Ever since I can remember, since I was a little girl, I have wanted to start an orphanage. I wanted to take care of children who had no one. No one to say “I love you”, no one to pick them up when they fall down and scrape their knee, no one to kiss them goodnight and tuck them in bed. This was my dream. It still is. So when I heard that the team would be working at an orphanage in Haiti, I knew that I had to go. I had held this dream in my heart for so long, but I had never been to an orphanage or worked with orphans. This felt like it could be a first step towards fulfilling this long held dream.
And as I stepped off that plane into Haiti for the first time, those beautiful orphans that I would soon meet where on my heart. I didn’t know their names, and I didn’t know their faces, but that didn’t matter. Because I knew they were beautiful and I knew that I loved them. Because God loves them.
|Haiti is a truly beautiful country!|
Monday was the moment I had been waiting for. It was the day we got to meet the children I had been praying for and excitedly waiting to love on. As we drove up to the orphanage for the first time and saw the children excitedly waiting outside, I felt like I was home. I felt like this was where I belonged. This was my homecoming. The kids ran to us and were so excited to see us and hug us and they wanted nothing more than for you to hold them or to sit on your lap. I was so glad that I had brought Frisbees, a soccer ball, and football, because there were no toys to be seen. We got those out, and the boys were laughing and kicking the ball around with some of the guys on our team. Those smiles could just light up a room. It wasn’t too long before, I had two sweet girls with their arms around me. We were just happy to stand there arm in arm and smile at each other. That is until, I got my camera out. Suddenly I was the most popular person there. Everyone had to have a turn taking my picture. I came home with more unflattering pictures of myself than was necessary!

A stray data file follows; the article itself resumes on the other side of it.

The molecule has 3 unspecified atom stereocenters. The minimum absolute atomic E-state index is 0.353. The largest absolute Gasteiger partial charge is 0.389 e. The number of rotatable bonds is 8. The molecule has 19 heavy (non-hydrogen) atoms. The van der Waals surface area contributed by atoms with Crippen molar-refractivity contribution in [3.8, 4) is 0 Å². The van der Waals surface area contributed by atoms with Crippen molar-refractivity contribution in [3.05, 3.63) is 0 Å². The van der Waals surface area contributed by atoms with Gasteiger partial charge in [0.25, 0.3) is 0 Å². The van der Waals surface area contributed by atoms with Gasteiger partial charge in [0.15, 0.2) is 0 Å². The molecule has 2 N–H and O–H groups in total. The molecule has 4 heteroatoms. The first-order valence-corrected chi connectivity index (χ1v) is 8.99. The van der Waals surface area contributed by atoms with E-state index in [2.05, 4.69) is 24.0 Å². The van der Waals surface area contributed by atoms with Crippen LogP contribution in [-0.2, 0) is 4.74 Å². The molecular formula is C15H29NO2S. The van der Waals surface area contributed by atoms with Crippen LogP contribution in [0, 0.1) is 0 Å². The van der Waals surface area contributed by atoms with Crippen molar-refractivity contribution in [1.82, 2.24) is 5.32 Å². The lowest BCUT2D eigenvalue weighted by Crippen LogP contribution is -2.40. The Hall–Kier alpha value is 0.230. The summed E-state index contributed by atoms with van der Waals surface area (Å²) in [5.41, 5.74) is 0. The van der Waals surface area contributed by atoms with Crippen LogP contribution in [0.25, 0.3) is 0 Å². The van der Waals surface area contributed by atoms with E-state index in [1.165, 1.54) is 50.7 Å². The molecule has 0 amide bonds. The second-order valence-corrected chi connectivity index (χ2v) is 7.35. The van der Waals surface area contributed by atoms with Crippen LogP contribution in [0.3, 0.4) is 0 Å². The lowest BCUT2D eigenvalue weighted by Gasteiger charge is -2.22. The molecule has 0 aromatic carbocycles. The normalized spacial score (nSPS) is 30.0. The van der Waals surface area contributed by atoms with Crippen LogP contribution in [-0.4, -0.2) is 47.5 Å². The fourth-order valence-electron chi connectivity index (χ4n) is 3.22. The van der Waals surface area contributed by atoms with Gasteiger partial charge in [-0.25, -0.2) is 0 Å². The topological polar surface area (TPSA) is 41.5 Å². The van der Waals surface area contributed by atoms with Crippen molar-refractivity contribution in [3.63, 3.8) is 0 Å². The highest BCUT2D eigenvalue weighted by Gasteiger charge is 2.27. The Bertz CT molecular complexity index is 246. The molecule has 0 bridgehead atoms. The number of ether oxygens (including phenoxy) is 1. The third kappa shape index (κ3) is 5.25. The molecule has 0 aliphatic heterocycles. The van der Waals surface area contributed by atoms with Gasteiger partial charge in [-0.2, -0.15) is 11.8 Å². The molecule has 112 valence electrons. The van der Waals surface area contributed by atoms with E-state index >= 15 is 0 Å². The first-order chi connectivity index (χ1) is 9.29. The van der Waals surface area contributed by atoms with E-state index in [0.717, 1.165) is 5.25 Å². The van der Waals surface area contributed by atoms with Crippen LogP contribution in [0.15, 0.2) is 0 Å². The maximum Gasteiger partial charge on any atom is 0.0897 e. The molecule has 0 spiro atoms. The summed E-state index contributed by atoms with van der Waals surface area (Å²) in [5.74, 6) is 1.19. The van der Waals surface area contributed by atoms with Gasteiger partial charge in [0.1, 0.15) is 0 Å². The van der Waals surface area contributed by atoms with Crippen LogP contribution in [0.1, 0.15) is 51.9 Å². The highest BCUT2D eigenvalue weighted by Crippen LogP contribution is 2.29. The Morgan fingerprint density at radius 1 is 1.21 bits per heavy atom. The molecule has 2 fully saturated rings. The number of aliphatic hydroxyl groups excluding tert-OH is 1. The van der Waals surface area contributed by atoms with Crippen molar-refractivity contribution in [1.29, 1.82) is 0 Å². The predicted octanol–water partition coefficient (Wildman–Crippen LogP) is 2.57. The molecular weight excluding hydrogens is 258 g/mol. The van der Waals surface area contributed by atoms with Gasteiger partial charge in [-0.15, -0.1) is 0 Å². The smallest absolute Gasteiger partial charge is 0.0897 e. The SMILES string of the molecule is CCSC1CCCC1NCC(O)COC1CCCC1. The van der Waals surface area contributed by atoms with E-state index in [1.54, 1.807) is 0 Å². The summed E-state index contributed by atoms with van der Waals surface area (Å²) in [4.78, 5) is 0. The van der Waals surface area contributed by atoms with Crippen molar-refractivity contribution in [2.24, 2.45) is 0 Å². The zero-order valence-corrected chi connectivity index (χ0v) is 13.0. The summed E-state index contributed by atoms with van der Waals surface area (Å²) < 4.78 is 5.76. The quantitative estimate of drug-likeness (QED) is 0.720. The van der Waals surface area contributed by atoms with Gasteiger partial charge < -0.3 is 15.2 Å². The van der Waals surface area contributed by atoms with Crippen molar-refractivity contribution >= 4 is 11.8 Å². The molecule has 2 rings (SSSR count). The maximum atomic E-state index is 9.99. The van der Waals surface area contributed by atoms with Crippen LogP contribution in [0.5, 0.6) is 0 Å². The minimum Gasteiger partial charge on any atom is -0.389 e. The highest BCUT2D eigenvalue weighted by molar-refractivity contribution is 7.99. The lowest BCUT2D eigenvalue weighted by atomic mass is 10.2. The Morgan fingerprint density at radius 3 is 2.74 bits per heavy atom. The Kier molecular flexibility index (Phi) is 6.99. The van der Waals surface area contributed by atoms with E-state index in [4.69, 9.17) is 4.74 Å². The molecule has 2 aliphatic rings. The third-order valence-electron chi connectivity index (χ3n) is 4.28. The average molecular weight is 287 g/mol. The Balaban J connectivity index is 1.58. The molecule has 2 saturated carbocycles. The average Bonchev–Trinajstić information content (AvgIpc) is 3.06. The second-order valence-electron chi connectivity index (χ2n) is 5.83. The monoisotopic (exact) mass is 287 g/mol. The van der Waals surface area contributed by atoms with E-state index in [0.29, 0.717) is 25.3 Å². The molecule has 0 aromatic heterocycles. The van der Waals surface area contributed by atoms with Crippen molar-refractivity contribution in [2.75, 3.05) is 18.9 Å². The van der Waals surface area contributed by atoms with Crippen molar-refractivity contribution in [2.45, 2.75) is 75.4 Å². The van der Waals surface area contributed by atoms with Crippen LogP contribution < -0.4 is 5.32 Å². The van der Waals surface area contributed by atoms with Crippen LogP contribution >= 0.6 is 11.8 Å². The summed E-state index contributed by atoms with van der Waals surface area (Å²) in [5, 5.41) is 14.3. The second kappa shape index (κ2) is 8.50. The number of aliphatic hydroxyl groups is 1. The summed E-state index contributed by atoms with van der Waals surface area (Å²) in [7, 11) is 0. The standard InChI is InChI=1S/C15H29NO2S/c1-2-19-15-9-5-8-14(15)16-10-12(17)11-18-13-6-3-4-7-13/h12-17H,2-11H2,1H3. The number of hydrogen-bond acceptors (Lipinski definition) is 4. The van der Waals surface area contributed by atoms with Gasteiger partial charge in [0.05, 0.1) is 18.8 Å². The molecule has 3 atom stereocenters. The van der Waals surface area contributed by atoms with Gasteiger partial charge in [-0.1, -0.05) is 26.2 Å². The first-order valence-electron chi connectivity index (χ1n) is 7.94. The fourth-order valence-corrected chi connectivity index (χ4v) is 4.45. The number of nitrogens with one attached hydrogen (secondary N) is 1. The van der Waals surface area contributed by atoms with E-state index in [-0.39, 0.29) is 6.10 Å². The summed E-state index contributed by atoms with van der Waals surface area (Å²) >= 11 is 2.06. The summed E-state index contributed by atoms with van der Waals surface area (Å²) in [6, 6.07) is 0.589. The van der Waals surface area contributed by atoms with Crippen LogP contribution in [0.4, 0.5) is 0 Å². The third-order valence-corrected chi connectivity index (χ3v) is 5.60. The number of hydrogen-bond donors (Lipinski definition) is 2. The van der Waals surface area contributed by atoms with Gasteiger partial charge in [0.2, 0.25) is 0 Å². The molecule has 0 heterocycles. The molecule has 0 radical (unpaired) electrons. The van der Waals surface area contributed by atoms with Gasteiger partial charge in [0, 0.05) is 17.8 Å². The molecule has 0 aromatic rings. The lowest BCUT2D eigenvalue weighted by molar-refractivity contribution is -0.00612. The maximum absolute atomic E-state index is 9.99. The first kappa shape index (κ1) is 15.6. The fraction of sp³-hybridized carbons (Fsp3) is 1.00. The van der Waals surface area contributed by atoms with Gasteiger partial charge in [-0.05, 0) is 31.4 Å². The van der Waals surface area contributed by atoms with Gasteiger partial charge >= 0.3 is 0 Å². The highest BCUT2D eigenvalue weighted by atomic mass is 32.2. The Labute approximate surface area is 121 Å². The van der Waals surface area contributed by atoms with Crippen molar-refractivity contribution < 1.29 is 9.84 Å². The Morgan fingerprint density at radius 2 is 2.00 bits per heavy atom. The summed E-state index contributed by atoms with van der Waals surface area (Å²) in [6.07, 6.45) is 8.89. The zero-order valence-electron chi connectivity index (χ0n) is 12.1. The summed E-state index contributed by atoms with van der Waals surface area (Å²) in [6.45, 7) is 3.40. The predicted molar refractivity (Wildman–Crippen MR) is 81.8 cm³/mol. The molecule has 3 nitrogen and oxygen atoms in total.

With all the love, smiles, laughter, and games that were going around, I really hadn’t had time to take in the conditions these children were and are living in. The pastor in charge of the orphanage gave us a tour of the living facilities, and it was mind blowing. I really couldn’t see much of anything during this tour because it was so dark in the house. There is no electricity and no running water. I’m not sure where they get their water from, but I know that we couldn’t take our water bottles out around the children and some of the young adults or they would surround you begging for just a little drink. The bathroom is a hole in the ground out back. For the little ones, it is anywhere they are at the time they need to go. Even if they are sitting on your lap. The babies don’t have diapers. There are maybe 2 or 3 beds in the house. There are at least 15 adults and over 40 children that live there. And only 2 or 3 beds. Everyone else sleeps on cardboard. Can you imagine living like this? Can you imagine your child living like this? And this is their normal. This is what they call home. I wanted to cry for these babies- these beautiful Haitian babies with so much love to give and so much potential. Will they ever reach their potential?
|One of the few beds in the orphanage|
I had only been there one day, but I was already falling in love with this country, with those children, with the beautiful Haitian people who so desperately need the hope of Jesus Christ.
|Pastor Murah- the man in charge of the orphanage|
|Magdalia- my best friend for the week|
|Michkianda- my other best friend for the week. Poor thing had the chicken pox.|
|Come to find out my best friends are best friends :)|